I’m not going to go through a mathematical formula to tell you what size winch to get. Your options are 8,000 / 9,500 / 10,000 / 12,000 pound winches. Get the biggest one you can afford. 8,000 should be the minimum, and 9,500 is optimal. I’ve actually used a 12,000 (which is overkill for a Ranger) that was much slower than a 9,500 due to its gear reduction.

What Type of Winch to Buy:

First of all, make sure it’s at least an 8,000 pound winch.

Second of all, be careful of winches with the tubes across the top that hold them together. There’s not always a lot of clearance between these tubes and the cable, and if you don’t have someone spotting the winch, you could easily bust it if to much cable spools up in one spot.


I really like Warn’s XD9i premium winch. I ran one for years on my 1983, and then my 1996 Ford Ranger. It’s a very well built winch with an integrated control box that provides excellent protection to electronics. I’ve actually had the thing submerged in water before.

You can see how much more clearance the cable has in the design below compared to the winch that broke above.

Warn 27550 XD9000i 9000-lb Winch:

The Warn XD9i (XD9000i) is definitely not a cheap winch, and is more than most people will want to pay. It costs twice as much as other 8,000 pound winches, but worth it in my opinion. Believe it or not, Warn has many winches that cost much more than this one!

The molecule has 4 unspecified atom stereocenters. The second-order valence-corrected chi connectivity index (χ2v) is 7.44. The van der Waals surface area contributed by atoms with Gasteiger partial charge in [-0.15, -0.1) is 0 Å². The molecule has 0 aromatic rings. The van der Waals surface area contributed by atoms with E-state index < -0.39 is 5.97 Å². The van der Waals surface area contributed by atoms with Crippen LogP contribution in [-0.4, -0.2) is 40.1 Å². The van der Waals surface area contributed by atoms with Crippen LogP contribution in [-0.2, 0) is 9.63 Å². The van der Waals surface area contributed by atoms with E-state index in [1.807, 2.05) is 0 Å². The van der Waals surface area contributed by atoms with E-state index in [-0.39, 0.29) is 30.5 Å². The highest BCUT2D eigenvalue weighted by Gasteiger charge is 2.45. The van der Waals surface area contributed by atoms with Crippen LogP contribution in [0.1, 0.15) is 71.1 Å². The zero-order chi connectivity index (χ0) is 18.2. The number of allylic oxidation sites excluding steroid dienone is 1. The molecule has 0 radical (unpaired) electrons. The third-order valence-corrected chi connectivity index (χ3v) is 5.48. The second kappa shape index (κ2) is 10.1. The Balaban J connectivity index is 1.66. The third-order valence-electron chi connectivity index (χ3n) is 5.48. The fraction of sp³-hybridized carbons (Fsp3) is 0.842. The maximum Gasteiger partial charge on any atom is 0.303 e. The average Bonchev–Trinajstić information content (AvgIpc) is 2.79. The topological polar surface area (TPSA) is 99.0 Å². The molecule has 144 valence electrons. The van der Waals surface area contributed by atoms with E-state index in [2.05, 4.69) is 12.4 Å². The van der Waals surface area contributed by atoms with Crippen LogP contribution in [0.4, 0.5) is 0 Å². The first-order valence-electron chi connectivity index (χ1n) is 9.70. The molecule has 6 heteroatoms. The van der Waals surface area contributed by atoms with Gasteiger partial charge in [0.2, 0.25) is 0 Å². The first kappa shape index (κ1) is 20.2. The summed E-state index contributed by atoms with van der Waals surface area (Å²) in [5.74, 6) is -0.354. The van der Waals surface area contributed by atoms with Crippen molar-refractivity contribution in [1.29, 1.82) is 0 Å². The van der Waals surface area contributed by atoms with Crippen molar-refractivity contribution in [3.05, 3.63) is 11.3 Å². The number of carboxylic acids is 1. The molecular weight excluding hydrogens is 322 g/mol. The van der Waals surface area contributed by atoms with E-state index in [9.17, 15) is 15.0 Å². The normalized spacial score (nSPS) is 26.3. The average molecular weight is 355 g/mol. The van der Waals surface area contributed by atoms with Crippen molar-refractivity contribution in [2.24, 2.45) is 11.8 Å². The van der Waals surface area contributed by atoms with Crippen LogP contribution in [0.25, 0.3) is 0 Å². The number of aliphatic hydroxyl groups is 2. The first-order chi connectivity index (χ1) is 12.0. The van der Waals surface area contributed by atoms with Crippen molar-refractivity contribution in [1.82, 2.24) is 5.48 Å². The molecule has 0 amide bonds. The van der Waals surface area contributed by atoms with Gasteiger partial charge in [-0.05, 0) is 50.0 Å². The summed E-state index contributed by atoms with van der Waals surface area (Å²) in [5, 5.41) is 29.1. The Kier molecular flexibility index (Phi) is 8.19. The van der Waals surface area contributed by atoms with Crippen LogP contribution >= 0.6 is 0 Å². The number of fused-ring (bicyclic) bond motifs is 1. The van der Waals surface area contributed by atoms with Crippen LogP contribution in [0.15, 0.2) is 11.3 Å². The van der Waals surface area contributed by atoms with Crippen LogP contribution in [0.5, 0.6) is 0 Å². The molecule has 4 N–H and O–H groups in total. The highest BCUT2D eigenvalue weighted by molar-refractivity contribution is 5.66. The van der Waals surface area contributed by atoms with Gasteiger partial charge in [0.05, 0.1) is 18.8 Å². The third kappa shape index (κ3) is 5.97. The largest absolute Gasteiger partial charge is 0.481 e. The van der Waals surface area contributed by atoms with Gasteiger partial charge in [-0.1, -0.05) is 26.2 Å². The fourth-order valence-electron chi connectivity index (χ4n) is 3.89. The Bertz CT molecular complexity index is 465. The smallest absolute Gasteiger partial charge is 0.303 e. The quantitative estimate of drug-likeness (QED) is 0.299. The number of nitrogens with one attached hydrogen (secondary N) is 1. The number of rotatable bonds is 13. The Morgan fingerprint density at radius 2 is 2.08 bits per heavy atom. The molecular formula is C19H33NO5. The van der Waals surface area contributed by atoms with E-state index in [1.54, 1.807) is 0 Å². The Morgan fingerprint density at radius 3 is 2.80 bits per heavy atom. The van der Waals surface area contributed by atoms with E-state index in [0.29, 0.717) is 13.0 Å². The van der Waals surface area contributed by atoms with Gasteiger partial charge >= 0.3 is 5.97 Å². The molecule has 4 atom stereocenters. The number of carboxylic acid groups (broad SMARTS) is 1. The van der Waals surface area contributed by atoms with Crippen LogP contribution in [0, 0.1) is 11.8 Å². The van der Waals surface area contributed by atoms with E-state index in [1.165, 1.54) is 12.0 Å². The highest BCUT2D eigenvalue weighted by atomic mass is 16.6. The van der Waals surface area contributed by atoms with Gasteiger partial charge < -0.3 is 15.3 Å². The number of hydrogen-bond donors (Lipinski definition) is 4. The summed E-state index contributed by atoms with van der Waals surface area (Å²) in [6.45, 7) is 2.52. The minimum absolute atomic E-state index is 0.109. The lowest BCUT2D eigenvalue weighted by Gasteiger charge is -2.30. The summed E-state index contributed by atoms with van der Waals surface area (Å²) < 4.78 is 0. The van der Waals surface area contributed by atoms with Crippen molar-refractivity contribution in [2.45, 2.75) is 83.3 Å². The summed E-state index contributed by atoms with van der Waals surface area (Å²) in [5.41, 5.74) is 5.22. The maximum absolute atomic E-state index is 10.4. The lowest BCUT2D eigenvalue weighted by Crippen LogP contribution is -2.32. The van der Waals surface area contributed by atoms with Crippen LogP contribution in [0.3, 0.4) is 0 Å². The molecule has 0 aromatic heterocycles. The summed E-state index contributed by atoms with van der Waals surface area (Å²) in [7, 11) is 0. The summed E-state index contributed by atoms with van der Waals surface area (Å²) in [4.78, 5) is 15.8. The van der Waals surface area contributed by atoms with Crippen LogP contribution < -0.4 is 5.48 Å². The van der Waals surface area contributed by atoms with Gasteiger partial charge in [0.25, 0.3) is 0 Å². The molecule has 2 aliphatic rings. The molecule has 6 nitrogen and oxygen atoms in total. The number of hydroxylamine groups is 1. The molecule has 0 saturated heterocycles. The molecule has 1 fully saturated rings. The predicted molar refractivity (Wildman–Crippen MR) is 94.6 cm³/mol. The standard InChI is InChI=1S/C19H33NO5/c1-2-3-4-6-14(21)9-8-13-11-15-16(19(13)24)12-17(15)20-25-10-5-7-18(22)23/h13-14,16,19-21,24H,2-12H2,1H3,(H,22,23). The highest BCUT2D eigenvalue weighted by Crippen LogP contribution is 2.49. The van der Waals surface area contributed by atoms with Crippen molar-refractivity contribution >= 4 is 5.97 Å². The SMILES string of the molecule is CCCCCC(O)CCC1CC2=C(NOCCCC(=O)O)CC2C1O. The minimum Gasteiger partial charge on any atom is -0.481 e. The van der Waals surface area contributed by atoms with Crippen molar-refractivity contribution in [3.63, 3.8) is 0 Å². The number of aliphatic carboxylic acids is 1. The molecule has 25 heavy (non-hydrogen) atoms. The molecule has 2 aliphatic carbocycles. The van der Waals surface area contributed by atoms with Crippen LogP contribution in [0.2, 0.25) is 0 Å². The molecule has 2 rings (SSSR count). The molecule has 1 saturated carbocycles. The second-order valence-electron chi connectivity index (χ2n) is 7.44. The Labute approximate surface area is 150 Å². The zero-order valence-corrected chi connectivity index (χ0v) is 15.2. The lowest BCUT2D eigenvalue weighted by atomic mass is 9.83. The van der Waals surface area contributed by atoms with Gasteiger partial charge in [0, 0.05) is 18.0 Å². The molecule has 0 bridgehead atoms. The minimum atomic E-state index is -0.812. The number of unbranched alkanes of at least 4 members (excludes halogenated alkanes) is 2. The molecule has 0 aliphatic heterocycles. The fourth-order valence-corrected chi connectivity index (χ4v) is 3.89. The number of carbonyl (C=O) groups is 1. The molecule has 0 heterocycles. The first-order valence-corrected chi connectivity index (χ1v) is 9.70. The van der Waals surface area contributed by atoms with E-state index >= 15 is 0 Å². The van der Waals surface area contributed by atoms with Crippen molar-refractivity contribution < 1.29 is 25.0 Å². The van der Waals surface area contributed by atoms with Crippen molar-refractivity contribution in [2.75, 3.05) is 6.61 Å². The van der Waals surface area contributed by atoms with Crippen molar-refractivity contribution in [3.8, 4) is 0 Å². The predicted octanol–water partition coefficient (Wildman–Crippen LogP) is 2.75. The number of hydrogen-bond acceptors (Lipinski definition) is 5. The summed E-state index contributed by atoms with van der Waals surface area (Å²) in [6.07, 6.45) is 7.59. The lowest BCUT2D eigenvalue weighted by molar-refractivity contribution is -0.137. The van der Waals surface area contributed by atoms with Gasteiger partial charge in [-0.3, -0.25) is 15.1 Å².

If that’s more than you want to spend, and I don’t blame you, you should at least look for one that’s waterproof.

You may want to try the Warn VR8, which is also a waterproof winch.

Warn 96800 VR 8 Winch:

Warns Warranty:

Warn will, at its option, repair, replace or refund the purchase price of a defective Product or component. The Warranty Period is not extended

if we repair or replace the Product or its defective electrical component(s).

Items covered by this Warranty:

• Electrical components covered by the seven (7) year Limited Warranty: motor, contactor, solenoid, handheld remote controls,
wireless remote controls, wiring.